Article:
When leading a financial services entity, in particular within the company service provision, one needs to be aware of the consequences of business decisions that could undermine the entity’s business policies, systems and the overall compliance culture. In this 5-part series of articles, I will analyse 5 business decisions, through the legislative references such decisions could fall foul of, the impact on the organisation these decisions could have, and attempt to suggest a course of action.

Removing the MLRO’s direct access to the Board

The first business decision to be analysed, that can represent an area of concern, is the removal of the Money Laundering Reporting Officer’s (MLRO) direct access to the Board, who is instead made to report to the Managing Director.

Legislative/Competent Authorities’ references

The Prevention of Money Laundering & Funding of Terrorism Regulations (PMLFTR) is very clear that the MLRO needs to have ‘sufficient seniority and command’[1]. This is further amplified in the Financial Intelligence Analysis Unit (FIAU) Implementing Procedures Part 1 (IP) issued to interpret the PMLFTR. The IP goes on to specify that the MLRO needs to be in a position to exercise effective influence and not be precluded from posing an effective challenge when necessary. It goes on to say that ‘the person occupying this position must be able to communicate directly with the board of directors.’ [2]

Main impact

This lack of access risks watering down the effectiveness and authority of the MLRO, reducing the credibility amongst both the 1st (client-facing staff) and 2nd (compliance staff) line of defence staff. Without the proper authority, staff will not feel comfortable to escalate suspicious transactions, thereby leaving the firm dangerously at risk of money laundering.

Removing the MLRO’s direct access to the Board will leave the MLRO vulnerable to intimidation by senior management, more often than not focused, together with their respective teams, on reaching their sales-related KPIs, with the possibility of disregarding the thorough CDD/KYC policies in place.

Such reporting lines, if complicated with too many tiers, risk further eroding the compliance culture and will be sending a strong signal that the Board does not take compliance and AML seriously enough. In addition, the Board is precluding itself from the opportunity to be directly updated by the MLRO and instead rely on being updated by the General Manager, with the evident risks of conflict, dilution of message and lack of priority to AML issues this might give rise to.

The Board also does not have direct access and updating on the progress or lack of it of the compliance programme.

It is important to keep in mind that such reporting lines leave the firm vulnerable to possible sanctions by the competent authorities due to the evident breach this represents. Sanctions are now not only enforced on the subject person (the Firm), but after an amendment in the PMLFTR in August 2020, both the firm and the officers, thereby even the MLRO, are liable to administrative penalties amounting to between €1,000 – €46,500 per breach. [3]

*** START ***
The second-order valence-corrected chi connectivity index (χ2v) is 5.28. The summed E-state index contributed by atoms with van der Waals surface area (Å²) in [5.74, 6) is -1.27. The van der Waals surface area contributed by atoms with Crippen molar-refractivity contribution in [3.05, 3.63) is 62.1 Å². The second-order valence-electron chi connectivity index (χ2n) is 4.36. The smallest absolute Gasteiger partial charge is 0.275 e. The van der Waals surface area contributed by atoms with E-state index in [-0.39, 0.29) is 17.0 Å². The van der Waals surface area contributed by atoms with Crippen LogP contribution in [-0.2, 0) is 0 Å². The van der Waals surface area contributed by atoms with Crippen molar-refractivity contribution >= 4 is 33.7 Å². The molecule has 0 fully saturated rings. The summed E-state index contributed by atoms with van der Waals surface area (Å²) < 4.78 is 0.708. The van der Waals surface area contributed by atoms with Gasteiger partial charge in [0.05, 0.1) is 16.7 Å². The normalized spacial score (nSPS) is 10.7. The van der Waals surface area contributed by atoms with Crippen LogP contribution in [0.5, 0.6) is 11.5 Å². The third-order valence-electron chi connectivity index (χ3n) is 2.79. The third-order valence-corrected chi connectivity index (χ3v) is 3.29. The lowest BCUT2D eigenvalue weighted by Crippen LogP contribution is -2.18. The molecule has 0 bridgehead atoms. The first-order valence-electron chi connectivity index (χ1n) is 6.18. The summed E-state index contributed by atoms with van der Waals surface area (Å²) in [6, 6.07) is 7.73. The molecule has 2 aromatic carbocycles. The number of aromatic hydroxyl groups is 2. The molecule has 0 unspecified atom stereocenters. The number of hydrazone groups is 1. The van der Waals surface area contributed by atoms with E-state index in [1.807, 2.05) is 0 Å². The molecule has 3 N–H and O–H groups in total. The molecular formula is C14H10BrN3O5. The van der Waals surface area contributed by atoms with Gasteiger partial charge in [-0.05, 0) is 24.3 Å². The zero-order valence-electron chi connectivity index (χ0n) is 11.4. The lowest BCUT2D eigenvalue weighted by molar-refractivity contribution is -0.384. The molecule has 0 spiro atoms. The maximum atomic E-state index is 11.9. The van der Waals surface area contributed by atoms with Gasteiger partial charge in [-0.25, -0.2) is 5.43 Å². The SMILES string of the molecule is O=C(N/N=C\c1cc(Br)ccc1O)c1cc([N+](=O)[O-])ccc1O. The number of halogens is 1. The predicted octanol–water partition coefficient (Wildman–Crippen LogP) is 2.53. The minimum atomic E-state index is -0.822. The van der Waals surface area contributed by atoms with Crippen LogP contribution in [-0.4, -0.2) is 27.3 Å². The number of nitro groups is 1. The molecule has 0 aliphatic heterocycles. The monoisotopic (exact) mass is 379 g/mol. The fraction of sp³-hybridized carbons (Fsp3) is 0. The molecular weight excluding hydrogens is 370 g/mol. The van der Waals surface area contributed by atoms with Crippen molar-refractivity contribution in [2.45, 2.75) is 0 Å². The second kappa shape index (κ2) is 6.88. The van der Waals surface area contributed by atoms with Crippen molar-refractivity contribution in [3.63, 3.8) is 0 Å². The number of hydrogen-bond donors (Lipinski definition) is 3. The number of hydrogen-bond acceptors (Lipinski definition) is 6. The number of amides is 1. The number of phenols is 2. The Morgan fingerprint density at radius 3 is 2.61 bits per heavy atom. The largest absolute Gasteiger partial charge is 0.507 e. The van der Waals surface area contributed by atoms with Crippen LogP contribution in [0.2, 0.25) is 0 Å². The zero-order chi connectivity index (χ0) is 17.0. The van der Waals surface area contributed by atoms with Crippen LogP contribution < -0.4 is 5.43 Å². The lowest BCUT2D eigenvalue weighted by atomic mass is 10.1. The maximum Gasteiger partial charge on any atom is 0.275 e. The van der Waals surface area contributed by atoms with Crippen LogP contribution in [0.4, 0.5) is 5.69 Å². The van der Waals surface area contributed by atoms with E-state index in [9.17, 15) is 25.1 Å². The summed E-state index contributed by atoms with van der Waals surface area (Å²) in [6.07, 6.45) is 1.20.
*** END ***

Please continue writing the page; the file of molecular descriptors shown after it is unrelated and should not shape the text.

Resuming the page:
Course of action and benefits

By amending the reporting lines for the MLRO to report to the Board, the Board will be sending a clear message throughout the firm that it intends to set the tone from the top as regards fostering a compliance culture. In addition, it will be complying with current regulations, thereby ensuring the firm and its officers are not liable to any sanctions.

The Board will be actively participating in the compliance programme updates as presented by the MLRO. It will ensure regular communication between both parties and a more balanced view in the Board to begin tipping the scales from an aggressive sales culture to more balanced one.

The Board will also be directly and expertly briefed on proposed AML legislative changes and their impact on the firm.

The Board will be directly presented reports and statistics on STRs raised, outcome of regulatory inspections and proposed changes to policies and procedures.

Finally, it will be strengthening the MLRO’s credibility, both towards senior management and amongst the 3-lines of defence, giving the MLRO the necessary tools of authority to affect the necessary AML changes required across an entity.

About the Author

This article has been authored by Jean-Claude Cardona, CSB Group Operations & Finance Director.

For further information or any assistance required, you may contact one of our experts on info@csbgroup.com.

[1] PMLFTR Section 15(1)(a)

[2] Implementing procedures, FIAU, 25/09/20 Page 203

[3] PMLFTR Section 21(1)

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